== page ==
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Churchill Offers Toil And Tears To FDR
The world-shaping relationship between these two giants got off to a rocky start
Spring/Summer 2008 | Volume 58, Issue 4
Then the prime minister surprised and impressed Roosevelt with his improbable decision to attack the French fleet. In 1940 France boasted the world’s third largest navy, far bigger than Germany’s. While Hitler put less store in naval power than did Roosevelt, he knew that he must neutralize this powerful fleet. Hitler consequently set special conditions for an armistice with the new French government so as to avoid the prospect that the French fleet, including some of the finest battleships in the world, would sail for England or the United States. The armistice directed that French warships would not be transferred to the German navy but would remain in French ports under German surveillance. Three of these battleships were docked in the French Algerian port of Oran, known today as Mers-el-Kébir. Churchill ordered the British commander-in-chief in the Mediterranean to present his French counterpart with an ultimatum: if the ships did not set sail for Britain or cross the Atlantic to the Western Hemisphere, British warships would sink them.
Churchill admitted that the prospect was “heartbreaking” but necessary. The honorable French admiral, Marcel-Bruno Gensoul, declined the offer. Late in the afternoon of July 3, the British fleet opened fire, sinking one battleship and damaging another, while the third escaped. Twelve hundred and fifty French sailors died during this strange battle, which lasted less than an hour. The action at Oran showed Roosevelt that the prime minister had no intention of giving up. Less than a month later, the president began preparations for his first definitely unneutral step—the promise of transferring 50-odd American destroyers to Britain.
The British fleet opened fire, sinking one French battleship and killing 1,250 sailors
Roosevelt moved closer to a virtual alliance with Britain. Intense German bombing did not cow the British, nor did the German air force win the Battle of Britain in the air. By the end of the year, Roosevelt declared that the United States was becoming the “arsenal of democracy,” offering and lending every sort of sea, air, and land equipment to Britain. A few months later, American forces moved into Greenland and other islands in the western Atlantic where an undeclared war between American and German naval forces developed.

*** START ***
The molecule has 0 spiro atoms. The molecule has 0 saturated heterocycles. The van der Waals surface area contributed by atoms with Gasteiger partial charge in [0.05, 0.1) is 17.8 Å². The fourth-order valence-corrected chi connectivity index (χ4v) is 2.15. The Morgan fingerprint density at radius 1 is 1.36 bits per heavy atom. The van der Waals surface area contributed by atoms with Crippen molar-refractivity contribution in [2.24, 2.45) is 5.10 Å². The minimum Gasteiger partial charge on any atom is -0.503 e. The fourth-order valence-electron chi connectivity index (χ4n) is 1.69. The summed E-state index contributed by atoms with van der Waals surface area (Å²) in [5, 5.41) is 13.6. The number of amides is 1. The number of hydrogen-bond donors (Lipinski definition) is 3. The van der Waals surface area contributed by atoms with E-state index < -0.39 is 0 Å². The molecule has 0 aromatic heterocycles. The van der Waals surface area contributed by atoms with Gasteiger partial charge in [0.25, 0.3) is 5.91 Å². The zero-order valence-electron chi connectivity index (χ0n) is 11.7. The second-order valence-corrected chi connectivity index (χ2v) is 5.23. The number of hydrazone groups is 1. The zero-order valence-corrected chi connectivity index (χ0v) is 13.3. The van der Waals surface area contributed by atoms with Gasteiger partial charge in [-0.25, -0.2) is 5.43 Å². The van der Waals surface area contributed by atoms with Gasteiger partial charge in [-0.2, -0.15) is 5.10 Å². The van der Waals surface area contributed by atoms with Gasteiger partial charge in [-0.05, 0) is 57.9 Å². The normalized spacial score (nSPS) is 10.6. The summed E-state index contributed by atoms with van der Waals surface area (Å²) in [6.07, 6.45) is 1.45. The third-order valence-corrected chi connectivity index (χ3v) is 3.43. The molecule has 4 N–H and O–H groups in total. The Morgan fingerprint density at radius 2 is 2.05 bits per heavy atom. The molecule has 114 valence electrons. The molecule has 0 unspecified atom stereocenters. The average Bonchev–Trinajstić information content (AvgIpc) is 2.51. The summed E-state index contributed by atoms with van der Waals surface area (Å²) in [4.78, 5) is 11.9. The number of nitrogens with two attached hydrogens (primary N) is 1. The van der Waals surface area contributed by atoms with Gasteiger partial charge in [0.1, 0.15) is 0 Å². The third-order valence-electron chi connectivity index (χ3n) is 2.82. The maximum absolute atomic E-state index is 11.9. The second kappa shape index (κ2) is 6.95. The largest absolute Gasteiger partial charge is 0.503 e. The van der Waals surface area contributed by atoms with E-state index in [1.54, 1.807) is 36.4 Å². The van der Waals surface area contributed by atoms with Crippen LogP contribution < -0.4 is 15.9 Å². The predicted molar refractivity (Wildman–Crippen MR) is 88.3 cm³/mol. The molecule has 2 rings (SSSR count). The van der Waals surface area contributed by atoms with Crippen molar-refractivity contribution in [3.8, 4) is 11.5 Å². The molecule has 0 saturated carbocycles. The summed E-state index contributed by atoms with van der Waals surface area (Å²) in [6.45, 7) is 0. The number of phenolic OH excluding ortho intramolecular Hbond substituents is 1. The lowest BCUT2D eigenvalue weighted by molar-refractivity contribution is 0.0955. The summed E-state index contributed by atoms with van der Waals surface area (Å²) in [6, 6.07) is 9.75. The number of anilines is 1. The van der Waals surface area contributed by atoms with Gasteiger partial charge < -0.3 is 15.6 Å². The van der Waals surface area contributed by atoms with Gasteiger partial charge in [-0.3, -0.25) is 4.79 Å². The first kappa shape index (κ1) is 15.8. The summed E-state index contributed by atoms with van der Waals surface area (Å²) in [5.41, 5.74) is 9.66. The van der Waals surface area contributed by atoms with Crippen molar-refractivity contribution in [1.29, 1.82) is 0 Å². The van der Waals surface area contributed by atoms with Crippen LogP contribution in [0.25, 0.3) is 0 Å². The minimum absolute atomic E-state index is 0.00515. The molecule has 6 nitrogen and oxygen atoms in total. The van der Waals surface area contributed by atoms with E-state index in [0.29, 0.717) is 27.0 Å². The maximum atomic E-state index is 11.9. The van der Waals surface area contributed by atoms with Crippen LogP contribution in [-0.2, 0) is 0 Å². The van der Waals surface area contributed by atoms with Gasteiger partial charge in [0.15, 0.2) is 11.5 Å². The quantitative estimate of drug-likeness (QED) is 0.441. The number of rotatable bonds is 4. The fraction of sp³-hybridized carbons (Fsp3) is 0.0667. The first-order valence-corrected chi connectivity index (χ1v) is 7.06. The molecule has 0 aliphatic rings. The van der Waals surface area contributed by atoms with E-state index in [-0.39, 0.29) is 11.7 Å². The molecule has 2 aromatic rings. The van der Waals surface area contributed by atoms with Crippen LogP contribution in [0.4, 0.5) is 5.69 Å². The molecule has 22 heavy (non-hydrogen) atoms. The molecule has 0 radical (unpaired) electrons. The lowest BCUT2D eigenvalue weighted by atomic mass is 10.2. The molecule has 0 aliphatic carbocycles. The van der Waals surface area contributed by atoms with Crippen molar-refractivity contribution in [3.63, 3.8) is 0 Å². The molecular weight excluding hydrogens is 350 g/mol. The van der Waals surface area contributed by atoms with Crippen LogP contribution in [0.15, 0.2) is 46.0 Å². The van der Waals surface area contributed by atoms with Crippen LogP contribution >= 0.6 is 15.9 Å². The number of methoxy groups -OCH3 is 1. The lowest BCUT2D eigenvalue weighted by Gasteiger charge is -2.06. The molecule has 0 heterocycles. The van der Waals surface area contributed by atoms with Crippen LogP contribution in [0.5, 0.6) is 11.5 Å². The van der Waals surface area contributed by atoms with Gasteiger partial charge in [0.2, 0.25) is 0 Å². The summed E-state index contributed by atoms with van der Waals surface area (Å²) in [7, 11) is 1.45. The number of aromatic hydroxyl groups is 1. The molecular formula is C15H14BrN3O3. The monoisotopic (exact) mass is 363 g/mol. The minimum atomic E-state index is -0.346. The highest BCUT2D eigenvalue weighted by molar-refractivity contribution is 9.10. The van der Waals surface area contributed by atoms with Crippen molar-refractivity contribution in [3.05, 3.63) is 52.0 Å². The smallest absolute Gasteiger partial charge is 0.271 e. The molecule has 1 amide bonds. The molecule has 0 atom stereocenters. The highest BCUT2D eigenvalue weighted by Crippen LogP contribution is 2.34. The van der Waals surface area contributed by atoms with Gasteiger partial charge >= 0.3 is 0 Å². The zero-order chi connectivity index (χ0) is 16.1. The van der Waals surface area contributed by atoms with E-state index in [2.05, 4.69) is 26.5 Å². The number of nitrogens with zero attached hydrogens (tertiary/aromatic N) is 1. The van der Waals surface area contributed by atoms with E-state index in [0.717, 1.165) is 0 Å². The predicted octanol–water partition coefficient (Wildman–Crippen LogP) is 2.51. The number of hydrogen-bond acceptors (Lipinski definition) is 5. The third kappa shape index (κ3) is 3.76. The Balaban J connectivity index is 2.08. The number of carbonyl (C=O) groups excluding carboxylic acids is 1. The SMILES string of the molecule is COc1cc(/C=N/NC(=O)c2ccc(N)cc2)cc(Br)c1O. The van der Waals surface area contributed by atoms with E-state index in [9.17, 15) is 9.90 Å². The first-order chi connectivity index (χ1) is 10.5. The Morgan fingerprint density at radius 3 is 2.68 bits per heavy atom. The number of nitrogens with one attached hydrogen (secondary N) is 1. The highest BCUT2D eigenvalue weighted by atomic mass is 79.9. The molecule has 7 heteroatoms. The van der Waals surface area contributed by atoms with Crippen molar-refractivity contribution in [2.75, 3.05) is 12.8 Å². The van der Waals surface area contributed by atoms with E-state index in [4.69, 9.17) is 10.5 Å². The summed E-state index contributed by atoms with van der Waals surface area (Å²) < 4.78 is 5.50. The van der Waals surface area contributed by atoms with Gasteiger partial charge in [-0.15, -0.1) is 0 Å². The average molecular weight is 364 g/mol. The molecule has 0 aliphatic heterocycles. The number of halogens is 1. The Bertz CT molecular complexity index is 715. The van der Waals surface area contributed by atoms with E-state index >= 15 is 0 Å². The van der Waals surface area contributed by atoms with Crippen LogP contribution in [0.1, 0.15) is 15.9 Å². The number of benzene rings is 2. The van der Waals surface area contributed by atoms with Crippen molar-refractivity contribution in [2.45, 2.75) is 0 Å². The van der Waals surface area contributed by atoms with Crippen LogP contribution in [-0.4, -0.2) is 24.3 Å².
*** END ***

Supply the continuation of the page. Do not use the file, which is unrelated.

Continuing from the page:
Hitler invaded Russia in June 1941. The German bombing of London now diminished, due to the reassignment of the Luftwaffe to targets in Russia, but did not cease. The prospect of Allied victory receded into darkness. British factories cranked out machines, tanks, and airplanes; many of them were shipped through black nights and ice to Russia, but to little avail. The British civilian population was becoming more hard pressed by the day. Churchill faced an awful prospect: if the Germans conquered Russia, what could he and Roosevelt do? The two had met off Newfoundland in August, but the president still could not commit the United States to war. The day before he invaded the Soviet Union, Hitler ordered all German ships and submarines patrolling the Atlantic not to fire at American vessels under any circumstances, even in self-defense. Hitler knew that an incident could provide the pretext that Roosevelt needed.
Stalin, much as Churchill had, recognized the implications of Hitler’s German powerhouse. What he said to Roosevelt’s emissary Harry Hopkins at the end of July 1941 still holds the power to stun nearly 70 years later: Germany’s might was such that Russia and Britain together might not be able to break it. What would change everything, he told Hopkins, would be an American declaration of war against Germany. Churchill thought the same. In the autumn of 1941, the prime minister often said that if forced to choose between a total American stoppage of arms and aid to Britain and a sudden American declaration of war on Germany, he would choose the latter without hesitation.
The attack on Pearl Harbor on December 7, 1941, brought America into the war, but it did not change everything—at least not right away. In the evening of that infamous day, Averell Harriman had dined with the Churchills at Chequers, the country estate of prime ministers; later he recalled that his host had been “tired and depressed.” Churchill spoke hardly at all and sat glumly “with his head in his hands” for long minutes. In The Second World War , the reader palpably feels Churchill’s relief the moment his butler brought news of Pearl Harbor. His first thoughts were that Britain would live and the empire survive. He immediately phoned Roosevelt. On that dark winter night, the news fanned the flames of his spirit. While he—and Roosevelt—had known that the Japanese intended an attack, they did not know where. Churchill had remained fearful that a Japanese attack against only British possessions and bases in the Far East might not provide sufficient ammunition for Roosevelt to ask Congress to declare war on both Japan and Germany.
Churchill now knew that the war could not be lost; but did he think that the war—first and foremost, the war against Hitler—was now won? The next morning he traveled to Parliament and told a packed house that, “It is of the highest importance that there should be no underrating of the gravity of the new dangers we have to meet, either here or in the United States.” Two days later he said that the British must “KBO,” or “keep buggering on.” These three words, while less grave than “blood, toil, tears, and sweat,” delivered essentially the same message.